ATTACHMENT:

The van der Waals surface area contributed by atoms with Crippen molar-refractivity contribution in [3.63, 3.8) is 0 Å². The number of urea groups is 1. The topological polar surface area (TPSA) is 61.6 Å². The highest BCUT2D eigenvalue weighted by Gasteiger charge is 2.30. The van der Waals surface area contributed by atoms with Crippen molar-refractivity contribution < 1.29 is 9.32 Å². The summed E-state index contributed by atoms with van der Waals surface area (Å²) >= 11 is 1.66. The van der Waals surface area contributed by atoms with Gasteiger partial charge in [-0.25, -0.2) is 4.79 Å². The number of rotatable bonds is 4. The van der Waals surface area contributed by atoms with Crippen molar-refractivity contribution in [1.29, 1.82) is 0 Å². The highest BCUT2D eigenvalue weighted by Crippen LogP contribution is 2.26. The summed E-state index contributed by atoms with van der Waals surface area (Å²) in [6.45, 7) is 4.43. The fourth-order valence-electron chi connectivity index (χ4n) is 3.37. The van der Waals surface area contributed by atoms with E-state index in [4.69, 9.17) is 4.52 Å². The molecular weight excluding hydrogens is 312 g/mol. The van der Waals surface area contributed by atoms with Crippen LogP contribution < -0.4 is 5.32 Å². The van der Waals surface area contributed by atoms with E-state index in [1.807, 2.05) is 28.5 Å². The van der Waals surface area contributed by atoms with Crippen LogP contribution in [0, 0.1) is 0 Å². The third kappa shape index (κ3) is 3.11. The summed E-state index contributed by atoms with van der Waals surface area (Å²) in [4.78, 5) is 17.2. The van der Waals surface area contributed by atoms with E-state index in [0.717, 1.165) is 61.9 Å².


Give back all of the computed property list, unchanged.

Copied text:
The van der Waals surface area contributed by atoms with Crippen molar-refractivity contribution in [3.63, 3.8) is 0 Å². The number of urea groups is 1. The topological polar surface area (TPSA) is 61.6 Å². The highest BCUT2D eigenvalue weighted by Gasteiger charge is 2.30. The van der Waals surface area contributed by atoms with Crippen molar-refractivity contribution < 1.29 is 9.32 Å². The summed E-state index contributed by atoms with van der Waals surface area (Å²) >= 11 is 1.66. The van der Waals surface area contributed by atoms with Gasteiger partial charge in [-0.25, -0.2) is 4.79 Å². The number of rotatable bonds is 4. The van der Waals surface area contributed by atoms with Crippen molar-refractivity contribution in [1.29, 1.82) is 0 Å². The highest BCUT2D eigenvalue weighted by Crippen LogP contribution is 2.26. The summed E-state index contributed by atoms with van der Waals surface area (Å²) in [6.45, 7) is 4.43. The fourth-order valence-electron chi connectivity index (χ4n) is 3.37. The van der Waals surface area contributed by atoms with E-state index in [4.69, 9.17) is 4.52 Å². The molecular weight excluding hydrogens is 312 g/mol. The van der Waals surface area contributed by atoms with Crippen LogP contribution < -0.4 is 5.32 Å². The van der Waals surface area contributed by atoms with E-state index in [1.807, 2.05) is 28.5 Å². The van der Waals surface area contributed by atoms with Crippen LogP contribution in [0, 0.1) is 0 Å². The third kappa shape index (κ3) is 3.11. The summed E-state index contributed by atoms with van der Waals surface area (Å²) in [4.78, 5) is 17.2. The van der Waals surface area contributed by atoms with E-state index in [0.717, 1.165) is 61.9 Å².